The Salient Features of the Architecture during the Sultanate Period



The salient features of the architecture during the Sultanate period may be estimated under these heads as given below:

A Mixture of Indian and Iranian Styles: The first salient features of the Delhi Sultanate Architecture were that from the very beginning there was the mixing of Indian and Iranian styles in it. Though the Turkish Sultans had brought with them the architectural styles of Persia and Central Asia, but they had not brought with them the builders. The first need of the new rulers was residential houses and prayer mosques. So with the help of Indian Artisans they built these buildings in the least time. The initial buildings of the Turks show that Indian style was adopted in them. It was due to two reasons:

(a) Firstly, the builders were Indians, and

(b) Secondly, they were constructed out of the temples broken during the war.

A good example of such type of architecture is ' The Quwat-ul-Islam Mosque of Delhi, (ii) Pointed Arch; Narrow and High Towers and Use of Domes: A look at the towers, palaces, mosques, forts and tombs of this period shows that during this period generally pointed Archs like the English alphabet 'B' in Reverse Shape and very high towers were used.

The pointed archs did not rest on any support but the stones were arranged in slanting way to give it that shape. In many tombs semi-circular domes were made. A good example of such type of architecture is ' Tomb of Gayasuddiri and lQutub Minar . Both the constructions were constructed during Sultanate period. 'Qutub Minar' is a good example of the tower getting narrower as it attains height.

New Style Places of Worship: The Turkish Sultans started a new style of constructing places of worship by desecrating the temples and constructing mosques out of them. These were a new thing for India because none of the preceding invaders had before them resorted to this practice of breaking the worshipping places of other religions and convert them into their own.' The Quwat-ul-Islam Mosque' in Delhi was constructed over a broken temple.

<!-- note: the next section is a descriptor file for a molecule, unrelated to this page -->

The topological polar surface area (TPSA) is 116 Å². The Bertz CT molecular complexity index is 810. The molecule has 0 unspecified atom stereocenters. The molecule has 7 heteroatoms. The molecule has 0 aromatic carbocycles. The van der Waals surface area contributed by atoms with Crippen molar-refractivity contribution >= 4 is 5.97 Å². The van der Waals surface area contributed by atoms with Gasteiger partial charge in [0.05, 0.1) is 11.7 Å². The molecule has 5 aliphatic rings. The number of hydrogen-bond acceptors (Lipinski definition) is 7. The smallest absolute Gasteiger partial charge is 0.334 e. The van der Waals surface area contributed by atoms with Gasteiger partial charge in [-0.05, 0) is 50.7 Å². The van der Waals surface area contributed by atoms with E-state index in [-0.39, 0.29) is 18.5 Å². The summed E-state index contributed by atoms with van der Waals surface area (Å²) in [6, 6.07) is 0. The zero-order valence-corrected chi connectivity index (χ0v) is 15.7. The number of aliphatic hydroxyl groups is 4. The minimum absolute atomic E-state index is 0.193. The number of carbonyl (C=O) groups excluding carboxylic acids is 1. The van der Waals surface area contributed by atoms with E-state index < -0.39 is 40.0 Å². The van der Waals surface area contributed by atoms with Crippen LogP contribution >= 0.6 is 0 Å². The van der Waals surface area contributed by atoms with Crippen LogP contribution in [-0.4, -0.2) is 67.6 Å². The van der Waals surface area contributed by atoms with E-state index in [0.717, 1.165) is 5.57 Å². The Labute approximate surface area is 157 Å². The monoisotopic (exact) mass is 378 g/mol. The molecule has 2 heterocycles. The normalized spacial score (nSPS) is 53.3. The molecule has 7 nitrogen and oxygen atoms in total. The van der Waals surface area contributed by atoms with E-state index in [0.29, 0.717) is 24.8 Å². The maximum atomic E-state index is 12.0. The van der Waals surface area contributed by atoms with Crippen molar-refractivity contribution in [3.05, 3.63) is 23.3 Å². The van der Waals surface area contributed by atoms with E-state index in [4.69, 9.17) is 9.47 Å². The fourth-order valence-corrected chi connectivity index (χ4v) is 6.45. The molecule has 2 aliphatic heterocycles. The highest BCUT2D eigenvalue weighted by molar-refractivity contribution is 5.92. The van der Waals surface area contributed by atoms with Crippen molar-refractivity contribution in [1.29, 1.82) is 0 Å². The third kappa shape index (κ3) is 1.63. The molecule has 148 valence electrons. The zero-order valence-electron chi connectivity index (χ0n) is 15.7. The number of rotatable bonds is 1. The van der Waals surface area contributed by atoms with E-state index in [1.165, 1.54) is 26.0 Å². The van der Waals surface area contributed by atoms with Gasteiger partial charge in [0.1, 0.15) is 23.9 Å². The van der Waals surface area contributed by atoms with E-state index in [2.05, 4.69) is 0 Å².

The mosque in Ajmer called 'Adai-din-ka-Jhonpada' was constructed either after breaking a "Buddhist monastery" or a 'Hindu Temple'. These places of worship were neither decorated with statues nor with human paintings. They had a huge chamber, Tombs of New Style: Tombs were constructed during the Sultanate period often in memory of Sultans, big Amirs and many Sufi saints.

The size and design of these tombs were not alike, e.g. during the time of Firoz Tughlaq Octagonal or for his Wazir-Khan-i-Jahan Telangani, eight-doored tombs were constructed. Sayyids and Lodhis also constructed octagonical tombs, Many Types of Stones and Good Quality Lime was used: During the Sultanate period many coloured stones like red, light black, yellow and white marbles were used.

During this period huge buildings were constructed without supporting pillars and to keep them together very good quality of lime was used, Scientific Constructions: During the Sultanate period buildings were constructed in a scientific manner-a thing which they had learned from the Arabs. In fact this scientific building was not an original invention of Arabs also.

They had adopted it from Byzantine Empire. They were the first in India to use large scale arches and domes in their buildings. Before their advent the style of building arch was to narrow the distance between all the stones till it became narrow enough to keep just a stone at the top. The Turkish Sultans used both Stone and Beam to build Dome and arch. By this method they were able to construct High Square or round domes which made the buildings look grand and huge.

(vii) New Style of Decorating the Buildings: During the Sultanate Period human and animal figures were not used to decorate the buildings but rather various types of flowers and leaves, geometrical designs or the Quranic Ayats were used for this purpose. This method of embelishing the buildings is called the Arabic Method but with the passes of time the Delhi Sultans adopted certain Hindu elements of embelishment also like the lotus, swastik, creepers, bells, kalash etc.